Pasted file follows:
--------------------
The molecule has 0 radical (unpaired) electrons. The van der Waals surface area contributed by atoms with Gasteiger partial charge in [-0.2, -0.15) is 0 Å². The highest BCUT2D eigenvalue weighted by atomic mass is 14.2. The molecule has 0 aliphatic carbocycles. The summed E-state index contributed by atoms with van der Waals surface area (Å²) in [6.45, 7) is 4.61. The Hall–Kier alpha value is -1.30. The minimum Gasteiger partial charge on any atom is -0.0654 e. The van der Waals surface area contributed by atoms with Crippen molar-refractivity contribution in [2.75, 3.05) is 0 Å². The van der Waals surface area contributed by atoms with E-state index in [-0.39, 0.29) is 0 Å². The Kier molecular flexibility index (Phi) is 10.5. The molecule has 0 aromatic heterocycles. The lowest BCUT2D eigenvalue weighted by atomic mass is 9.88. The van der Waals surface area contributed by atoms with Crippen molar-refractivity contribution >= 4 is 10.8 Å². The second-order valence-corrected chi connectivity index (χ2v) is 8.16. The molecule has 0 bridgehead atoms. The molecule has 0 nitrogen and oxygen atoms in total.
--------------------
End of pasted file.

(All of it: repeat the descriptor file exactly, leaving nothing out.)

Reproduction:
The molecule has 0 radical (unpaired) electrons. The van der Waals surface area contributed by atoms with Gasteiger partial charge in [-0.2, -0.15) is 0 Å². The highest BCUT2D eigenvalue weighted by atomic mass is 14.2. The molecule has 0 aliphatic carbocycles. The summed E-state index contributed by atoms with van der Waals surface area (Å²) in [6.45, 7) is 4.61. The Hall–Kier alpha value is -1.30. The minimum Gasteiger partial charge on any atom is -0.0654 e. The van der Waals surface area contributed by atoms with Crippen molar-refractivity contribution in [2.75, 3.05) is 0 Å². The van der Waals surface area contributed by atoms with E-state index in [-0.39, 0.29) is 0 Å². The Kier molecular flexibility index (Phi) is 10.5. The molecule has 0 aromatic heterocycles. The lowest BCUT2D eigenvalue weighted by atomic mass is 9.88. The van der Waals surface area contributed by atoms with Crippen molar-refractivity contribution >= 4 is 10.8 Å². The second-order valence-corrected chi connectivity index (χ2v) is 8.16. The molecule has 0 bridgehead atoms. The molecule has 0 nitrogen and oxygen atoms in total.